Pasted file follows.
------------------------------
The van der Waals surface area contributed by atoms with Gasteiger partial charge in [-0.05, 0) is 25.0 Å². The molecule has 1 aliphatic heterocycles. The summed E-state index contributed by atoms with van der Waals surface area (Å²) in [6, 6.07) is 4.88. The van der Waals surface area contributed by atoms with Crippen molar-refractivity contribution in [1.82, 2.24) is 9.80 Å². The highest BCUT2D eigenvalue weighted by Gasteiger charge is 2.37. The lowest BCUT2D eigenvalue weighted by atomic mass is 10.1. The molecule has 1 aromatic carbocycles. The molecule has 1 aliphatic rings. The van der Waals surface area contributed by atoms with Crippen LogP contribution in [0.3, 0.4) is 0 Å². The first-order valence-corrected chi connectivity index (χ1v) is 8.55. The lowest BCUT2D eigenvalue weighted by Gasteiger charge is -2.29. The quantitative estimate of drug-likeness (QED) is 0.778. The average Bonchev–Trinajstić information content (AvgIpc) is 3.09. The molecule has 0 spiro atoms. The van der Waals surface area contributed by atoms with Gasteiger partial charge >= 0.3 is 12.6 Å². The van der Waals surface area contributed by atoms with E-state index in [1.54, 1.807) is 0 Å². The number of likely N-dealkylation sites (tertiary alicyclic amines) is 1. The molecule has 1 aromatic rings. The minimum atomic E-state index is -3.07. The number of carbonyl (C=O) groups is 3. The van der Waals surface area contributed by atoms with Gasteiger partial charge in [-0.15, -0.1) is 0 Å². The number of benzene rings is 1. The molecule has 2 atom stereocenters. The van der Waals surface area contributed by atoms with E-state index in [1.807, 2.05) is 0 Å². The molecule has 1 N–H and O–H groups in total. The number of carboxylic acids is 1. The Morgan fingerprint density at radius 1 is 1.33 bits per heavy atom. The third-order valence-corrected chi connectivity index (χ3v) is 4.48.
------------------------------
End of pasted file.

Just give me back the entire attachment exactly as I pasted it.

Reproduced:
The van der Waals surface area contributed by atoms with Gasteiger partial charge in [-0.05, 0) is 25.0 Å². The molecule has 1 aliphatic heterocycles. The summed E-state index contributed by atoms with van der Waals surface area (Å²) in [6, 6.07) is 4.88. The van der Waals surface area contributed by atoms with Crippen molar-refractivity contribution in [1.82, 2.24) is 9.80 Å². The highest BCUT2D eigenvalue weighted by Gasteiger charge is 2.37. The lowest BCUT2D eigenvalue weighted by atomic mass is 10.1. The molecule has 1 aromatic carbocycles. The molecule has 1 aliphatic rings. The van der Waals surface area contributed by atoms with Crippen LogP contribution in [0.3, 0.4) is 0 Å². The first-order valence-corrected chi connectivity index (χ1v) is 8.55. The lowest BCUT2D eigenvalue weighted by Gasteiger charge is -2.29. The quantitative estimate of drug-likeness (QED) is 0.778. The average Bonchev–Trinajstić information content (AvgIpc) is 3.09. The molecule has 0 spiro atoms. The van der Waals surface area contributed by atoms with Gasteiger partial charge >= 0.3 is 12.6 Å². The van der Waals surface area contributed by atoms with E-state index in [1.54, 1.807) is 0 Å². The number of likely N-dealkylation sites (tertiary alicyclic amines) is 1. The molecule has 1 aromatic rings. The minimum atomic E-state index is -3.07. The number of carbonyl (C=O) groups is 3. The van der Waals surface area contributed by atoms with Gasteiger partial charge in [-0.15, -0.1) is 0 Å². The number of benzene rings is 1. The molecule has 2 atom stereocenters. The van der Waals surface area contributed by atoms with E-state index in [1.807, 2.05) is 0 Å². The molecule has 1 N–H and O–H groups in total. The number of carboxylic acids is 1. The Morgan fingerprint density at radius 1 is 1.33 bits per heavy atom. The third-order valence-corrected chi connectivity index (χ3v) is 4.48.